08 July, 2011
White Oak Bark Benefits
Most people do not realize the illustrious medicinal history behind the white oak -- its bark has been used as an herbal remedy for centuries, and there is a renewed interest now that modern science allows a better understanding of the active ingredients. White oak bark contains 15 to 20 percent tannins, which is responsible for much of the beneficial effects. But it also contains iron, potassium, vitamin B12 and other nutrients, which may play a role in the treatment of certain conditions. White oak bark's safety and effectiveness has not been proven, so consult your doctor before use.
White oak bark can be roasted, ground and infused into warm water and taken internally as an astringent. In conditions where there is bleeding, discharge or other secretions, the astringent will cause the vessels that carry the fluid to contract to the point that the fluid can no longer pass. Although this stops the leakage, it does not treat the underlying disorder, so is seen as a temporary treatment of symptoms instead of a cure of the disorder. White oak bark has been used in this manner to treat diarrhea, nosebleeds, heavy menstrual flow and vomiting.
When taken internally, white oak bark acts as a diuretic, flushing excess fluid from the body. Although this was initially only a side effect, traditional herbalists took advantage of this property to help flush out kidney stones and bladder infections by increasing urinary output. It is thought that this mobilization of body fluids can help restore function to the liver and kidneys, as well as clear mucous congestion. Again, the white oak bark doesn't treat the underlying condition, but can make the symptoms temporarily more tolerable.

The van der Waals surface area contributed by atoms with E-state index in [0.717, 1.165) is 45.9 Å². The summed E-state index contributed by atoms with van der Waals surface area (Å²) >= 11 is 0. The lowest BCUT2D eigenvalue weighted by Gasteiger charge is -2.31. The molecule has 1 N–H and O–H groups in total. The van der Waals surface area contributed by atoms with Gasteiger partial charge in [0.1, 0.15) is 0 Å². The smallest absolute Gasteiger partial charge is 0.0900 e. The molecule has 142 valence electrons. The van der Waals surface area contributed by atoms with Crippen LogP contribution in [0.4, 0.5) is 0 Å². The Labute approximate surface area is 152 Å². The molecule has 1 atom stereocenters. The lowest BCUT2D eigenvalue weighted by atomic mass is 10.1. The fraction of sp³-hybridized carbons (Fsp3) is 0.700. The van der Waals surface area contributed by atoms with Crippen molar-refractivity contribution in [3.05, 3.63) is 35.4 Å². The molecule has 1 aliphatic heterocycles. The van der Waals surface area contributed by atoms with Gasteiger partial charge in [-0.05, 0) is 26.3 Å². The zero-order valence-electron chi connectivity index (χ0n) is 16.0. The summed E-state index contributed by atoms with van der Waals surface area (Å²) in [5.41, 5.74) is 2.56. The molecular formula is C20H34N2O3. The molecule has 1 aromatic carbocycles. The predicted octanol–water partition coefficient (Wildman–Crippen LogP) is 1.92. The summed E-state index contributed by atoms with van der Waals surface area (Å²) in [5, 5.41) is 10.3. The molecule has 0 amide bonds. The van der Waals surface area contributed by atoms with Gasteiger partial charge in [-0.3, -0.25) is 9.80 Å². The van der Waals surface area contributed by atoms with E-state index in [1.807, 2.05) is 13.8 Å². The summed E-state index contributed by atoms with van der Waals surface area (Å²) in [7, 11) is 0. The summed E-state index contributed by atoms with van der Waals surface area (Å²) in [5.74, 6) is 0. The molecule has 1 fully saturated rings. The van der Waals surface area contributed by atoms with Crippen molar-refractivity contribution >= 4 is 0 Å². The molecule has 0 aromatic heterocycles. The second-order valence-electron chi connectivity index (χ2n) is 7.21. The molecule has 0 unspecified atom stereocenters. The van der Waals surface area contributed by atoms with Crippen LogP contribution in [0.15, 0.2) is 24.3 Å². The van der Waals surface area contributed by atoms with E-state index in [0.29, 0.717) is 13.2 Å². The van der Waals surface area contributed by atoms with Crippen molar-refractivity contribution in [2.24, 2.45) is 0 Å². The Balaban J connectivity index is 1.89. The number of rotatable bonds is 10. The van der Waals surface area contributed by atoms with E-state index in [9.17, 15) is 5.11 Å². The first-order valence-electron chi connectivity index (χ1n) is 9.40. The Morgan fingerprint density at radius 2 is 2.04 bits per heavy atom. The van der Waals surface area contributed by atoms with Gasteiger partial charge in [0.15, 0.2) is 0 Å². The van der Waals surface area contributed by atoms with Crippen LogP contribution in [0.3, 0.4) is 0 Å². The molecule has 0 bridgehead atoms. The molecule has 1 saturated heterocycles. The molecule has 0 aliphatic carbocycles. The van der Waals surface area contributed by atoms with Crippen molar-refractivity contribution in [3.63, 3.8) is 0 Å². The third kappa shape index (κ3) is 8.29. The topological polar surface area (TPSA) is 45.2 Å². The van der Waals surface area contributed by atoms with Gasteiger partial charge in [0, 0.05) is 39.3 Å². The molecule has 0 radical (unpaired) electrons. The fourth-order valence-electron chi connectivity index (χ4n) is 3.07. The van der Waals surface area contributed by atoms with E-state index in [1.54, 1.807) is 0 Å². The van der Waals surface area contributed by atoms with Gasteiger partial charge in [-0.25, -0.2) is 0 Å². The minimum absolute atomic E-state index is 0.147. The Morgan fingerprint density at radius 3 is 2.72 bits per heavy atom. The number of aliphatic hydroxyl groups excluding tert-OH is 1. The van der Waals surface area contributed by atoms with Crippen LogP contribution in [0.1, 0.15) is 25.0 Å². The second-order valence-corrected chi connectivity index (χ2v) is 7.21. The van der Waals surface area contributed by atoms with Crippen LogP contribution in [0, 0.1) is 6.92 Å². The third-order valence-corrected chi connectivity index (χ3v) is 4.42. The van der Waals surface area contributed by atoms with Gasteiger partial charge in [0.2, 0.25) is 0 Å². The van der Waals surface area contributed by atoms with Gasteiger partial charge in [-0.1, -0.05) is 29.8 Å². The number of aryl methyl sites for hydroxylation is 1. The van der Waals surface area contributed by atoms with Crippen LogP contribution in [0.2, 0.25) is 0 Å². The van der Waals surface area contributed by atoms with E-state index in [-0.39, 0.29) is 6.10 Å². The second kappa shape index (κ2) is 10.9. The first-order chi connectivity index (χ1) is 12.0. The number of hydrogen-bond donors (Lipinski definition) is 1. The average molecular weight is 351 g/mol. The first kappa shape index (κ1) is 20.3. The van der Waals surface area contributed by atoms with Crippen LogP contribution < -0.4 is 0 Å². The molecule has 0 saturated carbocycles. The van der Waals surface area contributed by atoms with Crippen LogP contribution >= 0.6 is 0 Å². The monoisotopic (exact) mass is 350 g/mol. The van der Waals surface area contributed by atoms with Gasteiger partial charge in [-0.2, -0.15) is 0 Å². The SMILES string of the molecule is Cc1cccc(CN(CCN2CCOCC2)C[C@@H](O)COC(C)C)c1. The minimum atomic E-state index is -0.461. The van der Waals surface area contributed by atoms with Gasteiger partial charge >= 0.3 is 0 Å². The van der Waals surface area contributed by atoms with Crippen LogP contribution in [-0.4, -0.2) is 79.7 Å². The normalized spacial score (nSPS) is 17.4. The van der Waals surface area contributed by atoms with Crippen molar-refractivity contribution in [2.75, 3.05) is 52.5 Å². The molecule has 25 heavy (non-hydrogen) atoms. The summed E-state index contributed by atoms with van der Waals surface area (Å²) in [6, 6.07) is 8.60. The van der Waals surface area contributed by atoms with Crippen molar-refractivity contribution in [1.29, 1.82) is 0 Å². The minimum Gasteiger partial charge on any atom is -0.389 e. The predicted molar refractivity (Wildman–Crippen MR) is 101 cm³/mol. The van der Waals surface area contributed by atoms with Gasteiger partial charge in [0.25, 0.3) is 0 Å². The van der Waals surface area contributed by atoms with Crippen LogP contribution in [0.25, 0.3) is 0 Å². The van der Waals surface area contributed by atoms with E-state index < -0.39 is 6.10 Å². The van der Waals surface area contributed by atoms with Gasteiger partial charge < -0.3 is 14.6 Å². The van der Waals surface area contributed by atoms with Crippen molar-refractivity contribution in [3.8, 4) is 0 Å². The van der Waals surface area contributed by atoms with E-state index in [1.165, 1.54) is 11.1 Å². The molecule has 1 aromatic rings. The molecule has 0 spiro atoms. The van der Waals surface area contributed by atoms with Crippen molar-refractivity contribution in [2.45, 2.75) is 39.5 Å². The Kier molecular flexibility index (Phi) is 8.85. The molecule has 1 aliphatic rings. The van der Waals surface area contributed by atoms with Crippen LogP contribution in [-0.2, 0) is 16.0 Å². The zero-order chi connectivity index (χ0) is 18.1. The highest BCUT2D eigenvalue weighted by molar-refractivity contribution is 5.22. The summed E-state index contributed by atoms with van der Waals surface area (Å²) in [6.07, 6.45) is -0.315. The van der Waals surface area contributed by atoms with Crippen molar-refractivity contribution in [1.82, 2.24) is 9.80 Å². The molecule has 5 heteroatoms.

The tannins in white oak bark can help flush parasites from the body when taken internally. As a parasiticide and anthelmintic, it kills adult worms, and the diuretic property helps draw fluid to flush them out in the stool. The tannins also have strong antiseptic properties that help make it difficult for bacteria to permeate tissues, preventing infection from occurring or advancing. This property combines with the diuretic property to make white oak bark a traditionally effective treatment for bladder infections.
The same white oak bark decoction that is used internally can also be used topically as a wash and wound protectant. It helps stop bleeding, and forms a protective antiseptic layer to allow healing to occur safely without risk of infection. Topical application extends to douches and hemmorhoid washes, both of which also take advantage of antiseptic properties. Pastes made from white oak bark, water and flour can help draw out bee stingers and splinters due to the astringent nature.
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